28  Helps clients to know that they are more resourceful than previously realized.  Allows professional to focus on maintenance of endurance to further empower client.  Allows professional to be family’s cheerleader and highlight their continued accomplishments throughout their time together. 28

29  What keeps you going under such difficult circumstances?  What do you do to take care of yourself and your family under these circumstances?  What have you done to keep things from getting worse?  How do you find contentment or happiness right now? 29

30  Invites the family to hear your conceptualizations, goals, ideas for help.  Indicates a more collaborative stance as a team, rather than professional as expert.  Creates agency for the client family in each interaction between the family and helping professionals. 30

31  I have some ideas about additional opportunities for improvement that may help you reach your goals. Would you be interested in hearing those ideas?  Listening to you talk, I have some thoughts about what is happening with your family. Would you confirm whether I am on the right path? 31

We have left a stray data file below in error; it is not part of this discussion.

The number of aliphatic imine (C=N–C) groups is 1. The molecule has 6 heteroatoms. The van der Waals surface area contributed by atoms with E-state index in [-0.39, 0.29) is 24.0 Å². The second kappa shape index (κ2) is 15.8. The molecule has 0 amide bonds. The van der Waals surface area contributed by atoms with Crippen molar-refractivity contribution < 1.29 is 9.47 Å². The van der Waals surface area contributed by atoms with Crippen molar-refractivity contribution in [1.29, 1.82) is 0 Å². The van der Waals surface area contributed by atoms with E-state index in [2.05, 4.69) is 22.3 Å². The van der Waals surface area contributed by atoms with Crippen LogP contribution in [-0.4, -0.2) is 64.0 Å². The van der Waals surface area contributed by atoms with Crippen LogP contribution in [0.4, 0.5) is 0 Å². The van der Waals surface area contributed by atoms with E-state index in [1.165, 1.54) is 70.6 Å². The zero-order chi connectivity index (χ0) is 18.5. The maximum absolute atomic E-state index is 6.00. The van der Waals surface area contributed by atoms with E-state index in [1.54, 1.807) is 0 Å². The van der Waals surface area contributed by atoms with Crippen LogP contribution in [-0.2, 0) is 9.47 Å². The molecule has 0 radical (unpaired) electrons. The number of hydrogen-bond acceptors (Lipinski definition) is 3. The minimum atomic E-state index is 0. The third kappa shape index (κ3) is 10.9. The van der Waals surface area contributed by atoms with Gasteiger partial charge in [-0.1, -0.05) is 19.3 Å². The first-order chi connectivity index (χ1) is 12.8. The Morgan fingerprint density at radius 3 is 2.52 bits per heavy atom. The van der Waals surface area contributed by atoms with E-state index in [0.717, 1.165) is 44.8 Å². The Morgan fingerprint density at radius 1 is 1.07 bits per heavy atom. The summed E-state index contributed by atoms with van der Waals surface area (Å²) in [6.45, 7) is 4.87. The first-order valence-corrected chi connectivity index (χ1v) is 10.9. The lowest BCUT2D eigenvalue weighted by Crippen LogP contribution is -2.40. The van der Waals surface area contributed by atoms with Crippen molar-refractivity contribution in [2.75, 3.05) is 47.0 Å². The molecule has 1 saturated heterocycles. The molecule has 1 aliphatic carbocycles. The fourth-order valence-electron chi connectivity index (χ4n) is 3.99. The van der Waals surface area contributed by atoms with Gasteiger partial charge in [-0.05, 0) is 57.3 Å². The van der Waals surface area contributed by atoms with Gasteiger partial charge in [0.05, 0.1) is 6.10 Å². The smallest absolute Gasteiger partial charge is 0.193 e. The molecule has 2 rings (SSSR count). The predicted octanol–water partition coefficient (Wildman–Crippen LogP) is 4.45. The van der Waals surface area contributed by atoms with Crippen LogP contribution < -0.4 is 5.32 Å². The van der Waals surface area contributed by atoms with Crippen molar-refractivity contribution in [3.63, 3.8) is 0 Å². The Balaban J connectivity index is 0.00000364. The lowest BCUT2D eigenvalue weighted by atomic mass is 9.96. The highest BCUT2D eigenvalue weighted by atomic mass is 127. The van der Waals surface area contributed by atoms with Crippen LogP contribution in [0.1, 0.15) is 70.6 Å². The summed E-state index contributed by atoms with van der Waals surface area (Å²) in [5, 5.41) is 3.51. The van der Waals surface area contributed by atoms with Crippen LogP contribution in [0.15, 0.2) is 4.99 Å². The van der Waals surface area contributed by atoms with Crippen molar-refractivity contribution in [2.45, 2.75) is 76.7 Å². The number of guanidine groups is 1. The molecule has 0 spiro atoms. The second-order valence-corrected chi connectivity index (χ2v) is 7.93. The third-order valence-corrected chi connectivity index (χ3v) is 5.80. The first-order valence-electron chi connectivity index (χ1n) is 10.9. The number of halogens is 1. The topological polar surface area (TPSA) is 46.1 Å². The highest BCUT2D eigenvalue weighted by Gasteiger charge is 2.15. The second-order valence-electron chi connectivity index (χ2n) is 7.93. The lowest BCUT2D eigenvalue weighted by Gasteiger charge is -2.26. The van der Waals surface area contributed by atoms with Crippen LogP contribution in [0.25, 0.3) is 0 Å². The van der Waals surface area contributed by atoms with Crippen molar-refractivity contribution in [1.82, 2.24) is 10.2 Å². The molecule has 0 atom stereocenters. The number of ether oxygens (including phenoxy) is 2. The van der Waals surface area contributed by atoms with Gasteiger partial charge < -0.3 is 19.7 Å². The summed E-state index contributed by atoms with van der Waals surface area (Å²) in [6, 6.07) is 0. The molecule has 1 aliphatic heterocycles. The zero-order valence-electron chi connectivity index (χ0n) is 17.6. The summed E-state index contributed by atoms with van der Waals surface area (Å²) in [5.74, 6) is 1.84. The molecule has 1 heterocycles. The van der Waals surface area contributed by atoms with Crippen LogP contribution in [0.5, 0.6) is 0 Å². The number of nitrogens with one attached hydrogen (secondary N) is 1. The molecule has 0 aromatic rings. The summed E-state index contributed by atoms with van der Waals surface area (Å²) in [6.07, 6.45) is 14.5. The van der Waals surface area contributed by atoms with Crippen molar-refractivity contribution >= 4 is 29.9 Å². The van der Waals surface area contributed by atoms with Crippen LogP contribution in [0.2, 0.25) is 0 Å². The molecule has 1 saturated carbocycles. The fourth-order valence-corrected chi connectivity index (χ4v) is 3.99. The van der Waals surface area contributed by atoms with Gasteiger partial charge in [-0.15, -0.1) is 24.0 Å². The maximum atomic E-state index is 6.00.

32  Brown, J. H., and Christensen, D. N. (Eds.) (1999). Family Therapy Theory and Practice (2 nd ed.). Brooks/Cole Publishing, Pacific Grove.  Juhnke, G. A., & Hagedorn, W. B. (2006). Counseling Addicted Families: An integrated assessment and treatment model. New York: Routledge.  Nelson, T., Fleuridas, C., & Rosenthal, D. M. (1986). The Evolution of Circular Questions: Training family therapists, Journal of Marital and Family Therapy, 12, 113-127.  Nichols, W. and Schwartz, R. (Eds.) (2006). Family Therapy Concepts and Methods. Pearson and Allyn and Bacon, Boston. 32